Is Wolves the UK's top football club?

Wolverhampton football supporters Image copyright PA
Image caption Despite losing their last game of the season, Wolves have held onto their place in the Premier League

Which is the UK's most successful Premier League football club? On the basis of outputs versus inputs, you could argue it's Wolverhampton Wanderers.

According to Deloitte's latest annual review of football finance, Wolves' wage bill in the year to May 2010 (which is the latest period for which the accounts are available) was £29.8m, which was the second lowest in the Premier League.

And during the simultaneous season of 2009-10, Wolves's position in the league was 15th. And it had a comfortable eight point margin over the bottom three relegated clubs.

That said, the stats also perhaps indicate that disproportionately low spending on players' wages is probably not a sustainable strategy - since in the season just ended, as stress-wrecked Wolves fans will know, the club only avoided relegation by a whisker, on that nail-biting final match day.

Interestingly, Burnley - which spent even less on players' salaries than Wolves, just £22m - was relegated in 2009-10.

And the club which spent a bit more, Birmingham, with a £37m wages bill, went down in the season just gone by.

So, in case anyone doubted it, there is a clear correlation between survival in the top rank and a willingness and ability to pay those humungous players' salaries.

That said, it's by no means a perfect correlation.

West Ham's wage bill was a relatively high £54m in 2009-10, when it almost went down - and of course the Hammers were relegated this season.

Another club that performed brilliantly on the basis of outputs generated from inputs - and it pains me to say this as a supporter of the neighbouring club - was Tottenham Hotspur.

Spurs' wage bill in the year to June 2010 was £67m, 40% less than Arsenal, 49% less than Man Utd and a staggering 61% less than Chelsea - and that was the year it came fouth in the Premier League, precipitating the highs and lows of 2010-11 in the Champions League.

Bottom of the league

Which is the worst performing club on that model? Well it was Liverpool, which had the fourth largest wage bill at £121m, £10m more than Arsenal and £41m more than the next highest spender, Aston Villa.

So its position in that season of seventh, below Villa, represented a serious flop - and would tend to rationalise why the fans were so desperate to see the then owners turfed out.

Although Liverpool FC under Kenny Dalgleish's management enjoyed a revival in the latter part of last season, on the basis of the input-output stats, the club has to be seen as an underperformer unless and until it secures a top four league position.

So how to assess the success of Chelsea, Manchester Utd, Manchester City and Arsenal? Well Chelsea's wage bill was a full 31% greater than the second highest payer, Man City.

Image copyright AFP
Image caption Under manager Sir Alex Ferguson, Man Utd has won the Premier League 12 times

For that it won the double in 2009-10 and zip last year. Or to put it another way, the ability to pay huge wages to star players is probably a necessary but not sufficient condition for winning the Premier League.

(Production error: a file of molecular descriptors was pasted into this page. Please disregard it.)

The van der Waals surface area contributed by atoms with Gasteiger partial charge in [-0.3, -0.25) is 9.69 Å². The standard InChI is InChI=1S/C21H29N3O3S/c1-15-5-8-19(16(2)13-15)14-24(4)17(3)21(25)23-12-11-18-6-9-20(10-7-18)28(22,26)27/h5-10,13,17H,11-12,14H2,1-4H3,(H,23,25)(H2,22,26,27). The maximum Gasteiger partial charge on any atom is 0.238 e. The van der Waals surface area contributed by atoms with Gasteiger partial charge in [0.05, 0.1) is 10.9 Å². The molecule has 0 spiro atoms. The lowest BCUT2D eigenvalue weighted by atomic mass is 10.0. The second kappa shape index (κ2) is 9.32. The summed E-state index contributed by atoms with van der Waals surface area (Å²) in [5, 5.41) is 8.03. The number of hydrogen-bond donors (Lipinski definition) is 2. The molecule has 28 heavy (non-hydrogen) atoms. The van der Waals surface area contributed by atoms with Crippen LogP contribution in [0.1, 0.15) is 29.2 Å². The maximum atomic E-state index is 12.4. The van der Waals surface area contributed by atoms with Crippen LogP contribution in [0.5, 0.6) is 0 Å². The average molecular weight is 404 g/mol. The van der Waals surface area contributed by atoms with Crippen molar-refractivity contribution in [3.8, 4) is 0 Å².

As for Man City, again it shows that money delivers results on the field. But relative to its neighbour, Manchester Utd, Man City's productivity - or premier league points generated per unit of spending on players' wages - is relatively low.

Man Utd's wage bill was a fraction less than City's - from which it generated a vastly superior performance, of second in 2009-10 and champions last year.

Here's another way of seeing Man City's low productivity. Each of Wolves's Premier League points in 2009-10 cost it £789,000 in wages, whereas each of Man City's points cost it £2m in wages. Wolves was more than twice as efficient as Man City.

For what its worth, Chelsea was even less productive - each of its 86 points in 2009-10 cost it over £2m in salaries.

What about my club, Arsenal? Well the evidence suggests that the manager Arsene Wenger continues to add value: Arsenal's wage bill was the fifth highest in the country at £111m, more than £20m a year less than Man City and Man Utd; in the concurrent season Arsenal came third, and last year we were fourth.


However this is where I admit that my analysis is only of limited value, in that Premier League points per unit of expenditure is not a measure of success that most fans would recognise.

Fans would say actually winning a trophy should count for something. And on that basis, given that Arsenal has not won the Premier League since 2003-4, you could argue that Wenger's productivity is fatuous.

In fact, if you combine spending per unit of output with success in winning trophies, there is no doubt that Alex Ferguson is incomparably the most successful manager in the UK.

Man Utd's wage bill per Premier League point is £1.6m, just a fraction more than Arsenal's £1.5m.

Here's the thing: for the extra £100,000 per point, Man Utd were runners up in 2009/10 and champions in 2010/11.

To be clear, Arsenal and Wenger cannot argue that they could not afford to spend the extra £20m shelled out by Man Utd on wages, at least not on Deloitte's analysis.

Because Deloitte shows that Arsenal were the only club in 2008/9 and 2009/10 to make substantial pre-tax profits, of £46m and £56m respectively. No other club came within £40m of that profit.

It is therefore possible to argue that Arsenal's cherished strategy of running its business on a financially sustainable basis is less in the interest of its supporters than its board may believe.

If Arsenal's wage bill had been £20m higher (that is the same as Man Utd's), its profits £20m lower, and the club had actually won something, I doubt many Gooner fans would have complained.

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